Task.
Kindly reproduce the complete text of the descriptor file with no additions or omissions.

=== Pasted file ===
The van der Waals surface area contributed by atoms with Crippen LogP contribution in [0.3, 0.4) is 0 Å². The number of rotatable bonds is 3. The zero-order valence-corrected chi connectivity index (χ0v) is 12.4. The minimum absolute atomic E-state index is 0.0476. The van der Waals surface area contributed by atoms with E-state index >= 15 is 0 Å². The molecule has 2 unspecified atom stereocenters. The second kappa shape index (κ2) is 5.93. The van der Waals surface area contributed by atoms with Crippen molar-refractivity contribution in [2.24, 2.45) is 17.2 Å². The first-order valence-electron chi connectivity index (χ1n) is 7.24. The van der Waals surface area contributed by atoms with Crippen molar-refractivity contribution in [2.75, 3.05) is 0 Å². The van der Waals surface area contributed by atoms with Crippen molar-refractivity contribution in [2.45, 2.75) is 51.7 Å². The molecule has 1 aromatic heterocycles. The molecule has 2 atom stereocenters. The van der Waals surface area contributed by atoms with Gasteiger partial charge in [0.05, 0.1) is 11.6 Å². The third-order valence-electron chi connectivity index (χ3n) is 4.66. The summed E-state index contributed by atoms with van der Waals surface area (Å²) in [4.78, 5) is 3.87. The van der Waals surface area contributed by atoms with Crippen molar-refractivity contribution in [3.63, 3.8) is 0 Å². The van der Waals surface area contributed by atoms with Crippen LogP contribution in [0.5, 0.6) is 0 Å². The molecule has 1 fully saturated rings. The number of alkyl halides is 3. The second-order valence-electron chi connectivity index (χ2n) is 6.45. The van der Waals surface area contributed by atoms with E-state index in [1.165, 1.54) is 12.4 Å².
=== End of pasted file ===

The van der Waals surface area contributed by atoms with Crippen LogP contribution in [0.3, 0.4) is 0 Å². The number of rotatable bonds is 3. The zero-order valence-corrected chi connectivity index (χ0v) is 12.4. The minimum absolute atomic E-state index is 0.0476. The van der Waals surface area contributed by atoms with E-state index >= 15 is 0 Å². The molecule has 2 unspecified atom stereocenters. The second kappa shape index (κ2) is 5.93. The van der Waals surface area contributed by atoms with Crippen molar-refractivity contribution in [2.24, 2.45) is 17.2 Å². The first-order valence-electron chi connectivity index (χ1n) is 7.24. The van der Waals surface area contributed by atoms with Crippen molar-refractivity contribution in [2.75, 3.05) is 0 Å². The van der Waals surface area contributed by atoms with Crippen molar-refractivity contribution in [2.45, 2.75) is 51.7 Å². The molecule has 1 aromatic heterocycles. The molecule has 2 atom stereocenters. The van der Waals surface area contributed by atoms with Gasteiger partial charge in [0.05, 0.1) is 11.6 Å². The third-order valence-electron chi connectivity index (χ3n) is 4.66. The summed E-state index contributed by atoms with van der Waals surface area (Å²) in [4.78, 5) is 3.87. The van der Waals surface area contributed by atoms with Crippen molar-refractivity contribution in [3.63, 3.8) is 0 Å². The van der Waals surface area contributed by atoms with Crippen LogP contribution in [0.5, 0.6) is 0 Å². The molecule has 1 fully saturated rings. The number of alkyl halides is 3. The second-order valence-electron chi connectivity index (χ2n) is 6.45. The van der Waals surface area contributed by atoms with E-state index in [1.165, 1.54) is 12.4 Å².